Staying around town this month? August brings several opportunities to enjoy live poetry readings in Boston and Cambridge.
Boston Poetry Marathon
Hosted by a group of volunteers and poets, Boston Poetry Marathon is returning to an in-person format for the first time since 2019. The roughly 120 participants at this three-day event have 7 minutes each to read a poem they’ve written — or several. The marathon is free and open to the public.
“We have people who are just starting out as poets, and [are] almost reluctant to even call themself a poet, who are going to be reading this weekend, but we also have Lloyd Schwartz, Stephanie Burt, Dorothea Lasky, who you might know from [the Substack newsletter and Twitter account] Astro Poets, and Charles Coe, just to name a few,” said Bridget Eileen, one of the marathon’s artistic directors.
Friday’s reading is being held virtually, while Saturday and Sunday’s readings will take place both in person at the Community Church of Boston and via livestream on YouTube and Facebook. There will be short breaks at the end of each hour, plus a two-hour break for dinner, before poets retire for the evening.
While the marathon is free and open to the public, volunteers will accept donations to two organizations advocating for reproductive justice in New England.
“We ended up picking the Eastern Massachusetts Abortion Fund because that will help with direct access to abortion care for local people, and the Womxn Project, which does so much good stuff in Rhode Island for reproductive justice,” Eileen said. “Their mission is combining art and activism, so this goes along with their mission quite well.”
Aug. 5, 4-11 p.m., accessible online on youtube.com/c/BostonPoetryMarathon and facebook.com/bostonpoetrymarathon; Aug. 6-7, also offered in-person; doors open at 12:30 p.m., 565 Boylston St., Boston. Masks and proof of vaccination required. bostonpoetrymarathon.wordpress.com.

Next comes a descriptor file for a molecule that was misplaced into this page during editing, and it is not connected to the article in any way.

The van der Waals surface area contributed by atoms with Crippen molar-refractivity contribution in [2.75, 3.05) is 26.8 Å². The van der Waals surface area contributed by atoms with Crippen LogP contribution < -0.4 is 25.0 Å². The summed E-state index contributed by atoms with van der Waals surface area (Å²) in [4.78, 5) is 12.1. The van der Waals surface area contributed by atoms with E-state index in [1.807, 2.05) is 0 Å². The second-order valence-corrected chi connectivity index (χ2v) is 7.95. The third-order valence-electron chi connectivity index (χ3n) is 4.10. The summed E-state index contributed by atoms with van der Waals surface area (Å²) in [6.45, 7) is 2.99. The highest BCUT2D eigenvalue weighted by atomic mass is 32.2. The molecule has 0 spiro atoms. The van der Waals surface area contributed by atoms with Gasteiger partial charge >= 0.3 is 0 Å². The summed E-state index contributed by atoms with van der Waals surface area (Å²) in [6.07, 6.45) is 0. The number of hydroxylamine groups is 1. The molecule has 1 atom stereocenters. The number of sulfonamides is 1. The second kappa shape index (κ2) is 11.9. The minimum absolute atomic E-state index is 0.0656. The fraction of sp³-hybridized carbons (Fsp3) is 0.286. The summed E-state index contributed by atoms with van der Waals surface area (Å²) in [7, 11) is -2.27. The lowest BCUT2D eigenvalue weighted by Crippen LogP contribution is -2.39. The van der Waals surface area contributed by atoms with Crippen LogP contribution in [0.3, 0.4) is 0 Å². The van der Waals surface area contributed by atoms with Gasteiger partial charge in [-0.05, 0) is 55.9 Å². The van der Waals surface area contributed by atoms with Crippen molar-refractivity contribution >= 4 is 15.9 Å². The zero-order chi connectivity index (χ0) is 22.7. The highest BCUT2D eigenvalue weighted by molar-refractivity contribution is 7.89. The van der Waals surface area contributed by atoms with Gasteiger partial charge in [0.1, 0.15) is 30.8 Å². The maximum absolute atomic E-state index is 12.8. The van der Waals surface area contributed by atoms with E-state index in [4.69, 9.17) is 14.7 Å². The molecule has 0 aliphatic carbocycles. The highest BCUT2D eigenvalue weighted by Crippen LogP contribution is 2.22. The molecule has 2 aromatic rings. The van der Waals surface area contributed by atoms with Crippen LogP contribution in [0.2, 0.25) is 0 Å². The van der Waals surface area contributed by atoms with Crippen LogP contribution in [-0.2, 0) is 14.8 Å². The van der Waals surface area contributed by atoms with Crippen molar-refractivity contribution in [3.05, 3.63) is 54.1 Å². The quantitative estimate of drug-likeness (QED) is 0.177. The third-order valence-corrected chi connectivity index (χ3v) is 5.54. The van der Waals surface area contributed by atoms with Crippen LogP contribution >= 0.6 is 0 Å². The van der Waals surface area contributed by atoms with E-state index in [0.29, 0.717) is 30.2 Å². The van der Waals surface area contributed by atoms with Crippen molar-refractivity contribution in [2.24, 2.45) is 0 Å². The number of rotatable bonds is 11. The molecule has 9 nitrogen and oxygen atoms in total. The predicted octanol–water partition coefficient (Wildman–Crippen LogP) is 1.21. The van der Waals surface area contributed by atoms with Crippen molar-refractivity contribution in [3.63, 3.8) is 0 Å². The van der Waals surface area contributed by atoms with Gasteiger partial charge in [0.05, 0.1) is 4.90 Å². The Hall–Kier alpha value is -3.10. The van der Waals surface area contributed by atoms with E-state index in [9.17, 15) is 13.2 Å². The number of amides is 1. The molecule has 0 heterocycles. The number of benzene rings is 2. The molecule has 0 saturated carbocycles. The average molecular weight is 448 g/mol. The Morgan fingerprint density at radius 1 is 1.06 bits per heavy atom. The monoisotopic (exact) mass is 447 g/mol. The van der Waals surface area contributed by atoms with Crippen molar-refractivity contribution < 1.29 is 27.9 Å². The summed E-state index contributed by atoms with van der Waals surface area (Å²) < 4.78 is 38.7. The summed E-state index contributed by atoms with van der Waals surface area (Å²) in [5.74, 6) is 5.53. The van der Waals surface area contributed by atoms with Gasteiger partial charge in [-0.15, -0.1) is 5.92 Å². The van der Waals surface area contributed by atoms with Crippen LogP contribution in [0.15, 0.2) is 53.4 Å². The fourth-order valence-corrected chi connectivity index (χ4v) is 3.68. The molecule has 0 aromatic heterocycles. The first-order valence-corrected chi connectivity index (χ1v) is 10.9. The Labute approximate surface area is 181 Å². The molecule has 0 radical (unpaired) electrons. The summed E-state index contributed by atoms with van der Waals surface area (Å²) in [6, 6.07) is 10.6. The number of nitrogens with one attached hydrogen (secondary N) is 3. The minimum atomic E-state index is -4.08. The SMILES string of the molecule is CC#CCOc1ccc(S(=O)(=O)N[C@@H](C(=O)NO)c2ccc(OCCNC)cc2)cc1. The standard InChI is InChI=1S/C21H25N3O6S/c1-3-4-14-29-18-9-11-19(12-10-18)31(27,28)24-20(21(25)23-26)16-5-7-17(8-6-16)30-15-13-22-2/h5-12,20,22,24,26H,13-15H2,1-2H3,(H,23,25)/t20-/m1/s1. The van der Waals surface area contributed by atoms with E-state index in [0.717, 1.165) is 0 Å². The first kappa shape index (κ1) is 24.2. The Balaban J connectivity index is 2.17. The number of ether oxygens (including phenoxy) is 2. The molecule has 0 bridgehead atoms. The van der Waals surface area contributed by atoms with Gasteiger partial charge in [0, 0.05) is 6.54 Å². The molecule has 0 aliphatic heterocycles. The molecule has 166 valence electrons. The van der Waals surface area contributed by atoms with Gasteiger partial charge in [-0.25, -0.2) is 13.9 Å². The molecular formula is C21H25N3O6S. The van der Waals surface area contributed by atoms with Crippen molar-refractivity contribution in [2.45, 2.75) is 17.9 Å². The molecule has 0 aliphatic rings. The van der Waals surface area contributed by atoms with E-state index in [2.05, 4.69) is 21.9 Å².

Summer Poetry Festival
The New England Poetry Club is hosting a series of free events and awards ceremonies this summer, including the inaugural Sam Cornish Poetry Award, which will be presented on Aug. 7 along with a reading from the two winners. The award was established to honor Boston’s first poet laureate, who served from 2008 to 2014, and in addition to a prolific career, was known for his mentorship of other poets.
“[The award] honors Sam Cornish’s powerful gifts and recognizes people who have, [through] their poetry and inspiration, and encouragement of other writers, made significant impacts on literary communities in New England and beyond,” said New England Poetry Club board member Danielle Legros Georges. Cornish’s public workshops were a defining tradition of his time as poet laureate, she said.
“[He would] invite people — some of whom did not consider themselves poets — to bring their work to the workshop, and he critiqued it with such great care.”
Cornish died in 2018. In keeping with his legacy, this year’s winners — Elizabeth McKim and Askia Touré — were recognized for their work to make poetry more accessible and inclusive, as well as for their original compositions. The awards ceremony will include a reading from each of them on the lawn of the Longfellow House-Washington’s Headquarters National Historic Site in Cambridge.
The final event of NEPC’s Summer Poetry Festival will be held Aug. 21 and will feature readings from poets Chen Chen and Natalie Shapero.
Sam Cornish Poetry Award: Aug. 7, 3-4 p.m. 105 Brattle St., Cambridge.
Chen Chen and Natalie Shapero: Aug. 21, 3-4 p.m. 105 Brattle St., Cambridge.; nepoetryclub.org